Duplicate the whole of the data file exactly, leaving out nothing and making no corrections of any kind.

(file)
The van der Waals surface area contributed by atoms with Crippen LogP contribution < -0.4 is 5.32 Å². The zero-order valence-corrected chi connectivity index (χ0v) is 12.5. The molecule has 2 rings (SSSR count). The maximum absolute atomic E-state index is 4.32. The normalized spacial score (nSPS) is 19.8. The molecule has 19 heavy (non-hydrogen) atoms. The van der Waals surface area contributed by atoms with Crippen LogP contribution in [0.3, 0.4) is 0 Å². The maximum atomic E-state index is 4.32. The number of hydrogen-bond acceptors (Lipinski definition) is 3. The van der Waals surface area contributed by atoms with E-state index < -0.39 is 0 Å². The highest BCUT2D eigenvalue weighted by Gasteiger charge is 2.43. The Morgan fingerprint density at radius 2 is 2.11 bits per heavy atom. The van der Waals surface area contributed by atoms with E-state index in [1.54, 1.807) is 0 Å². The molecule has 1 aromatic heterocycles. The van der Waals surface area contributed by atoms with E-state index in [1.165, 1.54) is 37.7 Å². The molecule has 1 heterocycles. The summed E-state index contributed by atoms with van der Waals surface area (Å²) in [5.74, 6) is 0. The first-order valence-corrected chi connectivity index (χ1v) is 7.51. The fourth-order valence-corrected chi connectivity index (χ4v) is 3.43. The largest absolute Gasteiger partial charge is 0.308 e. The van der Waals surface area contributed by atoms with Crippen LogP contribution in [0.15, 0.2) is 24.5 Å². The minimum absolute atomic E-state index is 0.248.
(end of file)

The van der Waals surface area contributed by atoms with Crippen LogP contribution < -0.4 is 5.32 Å². The zero-order valence-corrected chi connectivity index (χ0v) is 12.5. The molecule has 2 rings (SSSR count). The maximum absolute atomic E-state index is 4.32. The normalized spacial score (nSPS) is 19.8. The molecule has 19 heavy (non-hydrogen) atoms. The van der Waals surface area contributed by atoms with Crippen LogP contribution in [0.3, 0.4) is 0 Å². The maximum atomic E-state index is 4.32. The number of hydrogen-bond acceptors (Lipinski definition) is 3. The van der Waals surface area contributed by atoms with E-state index < -0.39 is 0 Å². The highest BCUT2D eigenvalue weighted by Gasteiger charge is 2.43. The Morgan fingerprint density at radius 2 is 2.11 bits per heavy atom. The van der Waals surface area contributed by atoms with E-state index in [1.54, 1.807) is 0 Å². The molecule has 1 aromatic heterocycles. The van der Waals surface area contributed by atoms with E-state index in [1.165, 1.54) is 37.7 Å². The molecule has 1 heterocycles. The summed E-state index contributed by atoms with van der Waals surface area (Å²) in [5.74, 6) is 0. The first-order valence-corrected chi connectivity index (χ1v) is 7.51. The fourth-order valence-corrected chi connectivity index (χ4v) is 3.43. The largest absolute Gasteiger partial charge is 0.308 e. The van der Waals surface area contributed by atoms with Crippen LogP contribution in [0.15, 0.2) is 24.5 Å². The minimum absolute atomic E-state index is 0.248.